My rating: 3 of 5 stars
I've never liked historical fiction; putting words and actions into people who have become icons of history. Imagining conversations and personalities. Molding happenings just a little to fit your narrative line. Shaara does all of this in The Killer Angels. The two most egregious maybe/maybe nots; Did Chamberlain really order the bayonet charge on Little Round Top? Did Longstreet really disagree with Lee ordering Picket's Charge? No historian I've found seems to be sure of the real truth. But Shaara has written it thusly. Then they made a movie out of it. So now it has become true. But is it? No way of knowing.
And the problem with questioning some of the history in this book is that it makes you question all of the history, which makes it readable but impossible to trust.
And readable it was, for sure. It made me want to visit Gettysburg and look at the terrain (I have a horrible time envisioning things like troop movements, despite the many maps Shaara included) It made me want to fine a history of the battle and read it. It made me want to know more about Longstreet and the Mexican War. So as a jumping-off point for learning more about history, this was a good book.
But it's not a history. It's a fiction.
Which makes one of the most revelatory things about it just as questionable as the rest of it.
Like when Fremantle, a British Army officer who rides with the Confederates to observe, thinks;
"The great experiment. In democracy. The equality of rabble. In not much more than a generation they have come back to class. As the French have done. What a tragic thing, that Revolution. Bloody George was a bloody fool. But no matter. The experiment doesn't work. Give them fifty years, and all that equality rot is gone. Here [the South] they have the same love of the land and of tradition, of the right form, of breeding, in their horses, their women. Of course slavery is a bit embarrassing, but that, of course, will go. But the point is they do it all exactly as we do in Europe. And the North does not. That's what the war is really about. The North has those huge bloody cities and a thousand religions, and the only aristocracy is the aristocracy of wealth. The Northerner doesn't give a damn for tradition, or breeding, or the Old Country. He hates the Old Country. Odd. you very rarely hear a Southerner refer to "the Old Country." In that painted way a German does. Or an Italian. Well, of course, the south is the Old Country. They haven't left Europe. They've merely transplanted it. And that's what the war is about."
This is a pretty brilliant angle. And one I'd never seen expounded on so clearly before. But because Shaara put it in the thoughts of a real person in history, without telling the reader whether or not these thoughts had been expressed in a letter or a memoir written by said real person in history, makes it less brilliant, somehow. Perhaps I'm splitting hairs, but I'd rather this sentiment be placed squarely in a fictional observer. Or I'd rather Shaara footnote the original source, if such a thing exists.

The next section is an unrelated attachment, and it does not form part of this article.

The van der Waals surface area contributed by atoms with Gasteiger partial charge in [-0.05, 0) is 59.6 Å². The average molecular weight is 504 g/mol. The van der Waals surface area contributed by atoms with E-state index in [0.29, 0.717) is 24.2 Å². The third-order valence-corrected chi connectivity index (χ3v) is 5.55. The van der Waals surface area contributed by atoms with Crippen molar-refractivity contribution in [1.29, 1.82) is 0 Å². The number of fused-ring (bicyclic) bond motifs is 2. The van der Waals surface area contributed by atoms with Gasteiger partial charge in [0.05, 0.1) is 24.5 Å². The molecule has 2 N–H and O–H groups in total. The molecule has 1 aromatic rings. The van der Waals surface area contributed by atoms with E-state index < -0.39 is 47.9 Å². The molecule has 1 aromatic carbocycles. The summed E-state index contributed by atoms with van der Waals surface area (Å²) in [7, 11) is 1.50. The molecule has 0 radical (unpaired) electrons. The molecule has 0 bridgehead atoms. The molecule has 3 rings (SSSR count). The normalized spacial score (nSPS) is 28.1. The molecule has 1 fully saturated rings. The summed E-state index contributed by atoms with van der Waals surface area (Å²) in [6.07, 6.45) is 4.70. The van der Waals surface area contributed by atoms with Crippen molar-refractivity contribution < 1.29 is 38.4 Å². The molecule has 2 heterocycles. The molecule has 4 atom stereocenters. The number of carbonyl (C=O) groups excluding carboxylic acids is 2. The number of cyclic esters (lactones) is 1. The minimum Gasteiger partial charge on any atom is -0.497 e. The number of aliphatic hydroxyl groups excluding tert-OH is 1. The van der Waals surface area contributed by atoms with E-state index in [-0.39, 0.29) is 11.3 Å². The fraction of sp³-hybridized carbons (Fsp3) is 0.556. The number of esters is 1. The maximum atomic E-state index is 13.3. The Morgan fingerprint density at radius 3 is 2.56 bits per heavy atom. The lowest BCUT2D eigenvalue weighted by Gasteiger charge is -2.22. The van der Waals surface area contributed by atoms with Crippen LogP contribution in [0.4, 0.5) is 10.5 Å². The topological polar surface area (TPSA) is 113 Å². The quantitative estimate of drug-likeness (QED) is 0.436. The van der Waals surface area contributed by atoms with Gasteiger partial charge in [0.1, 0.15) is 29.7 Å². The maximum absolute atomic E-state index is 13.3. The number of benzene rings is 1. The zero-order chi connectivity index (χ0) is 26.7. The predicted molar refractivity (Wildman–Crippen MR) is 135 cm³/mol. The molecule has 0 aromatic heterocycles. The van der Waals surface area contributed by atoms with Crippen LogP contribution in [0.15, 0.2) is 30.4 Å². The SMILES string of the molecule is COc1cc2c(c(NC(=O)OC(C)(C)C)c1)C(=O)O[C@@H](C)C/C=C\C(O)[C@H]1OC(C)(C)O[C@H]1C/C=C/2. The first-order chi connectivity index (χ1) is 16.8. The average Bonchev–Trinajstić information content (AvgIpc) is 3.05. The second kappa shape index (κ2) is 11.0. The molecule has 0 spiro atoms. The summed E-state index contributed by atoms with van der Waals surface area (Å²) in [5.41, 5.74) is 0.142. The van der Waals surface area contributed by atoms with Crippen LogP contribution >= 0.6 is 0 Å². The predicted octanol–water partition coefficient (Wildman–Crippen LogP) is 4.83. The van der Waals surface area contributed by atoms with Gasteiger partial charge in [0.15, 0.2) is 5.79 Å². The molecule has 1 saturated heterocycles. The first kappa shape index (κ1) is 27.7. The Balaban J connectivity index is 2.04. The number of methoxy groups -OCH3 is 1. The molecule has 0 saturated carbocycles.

Just like when Longstreet, a Confederate general, thinks, "The war was about slavery, all right. That was not why Longstreet fought but that was what the war was about, and there was no point in talking about it, never had been."
Did he really think that? Did most of those fighting for the Confederacy think that way? Engage in that kind of massive cognitive dissonance?
I had the same reaction when Robert E. Lee is credited with the following thoughts;
"When Virginia left the Union she bore his home away as surely as if she were a ship setting out to sea, and what was left behind on the shore was not his any more. So it was no cause and no country he fought for, no ideal and no justice. He fought for his people, for the children and the kin, and not even the land, because not even the land was worth the war, but the people were, wrong as they were, insane even as many of them were, they were his own, he belonged with his own. And so he took up arms wilfully, knowingly, in perhaps the wrong cause against his own sacred oath and stood now upon alien ground he had once sworn to defend, sworn in honor, and he had arrived there really in the hands of God, without any choice at all"
Or when Chamberlain is credited with these words of wisdom;
"So this is tragedy. Yes. He nodded. In the presence of real tragedy you feel neither pain nor joy nor hatred, only a sense of enormous space and time suspended, the great doors open to black eternity, the rising across the terrible field of that last enormous, unanswerable question."
I had to put down my book for several moments and let that one sink in. Because it's the best description of tragedy I've ever come across. Is it weakened by the fact that it was put in the thoughts of a real person without any provenance? No. And yes.
I shouldn't read historical fiction. But I'm damn glad I read this one, if only for that quote.
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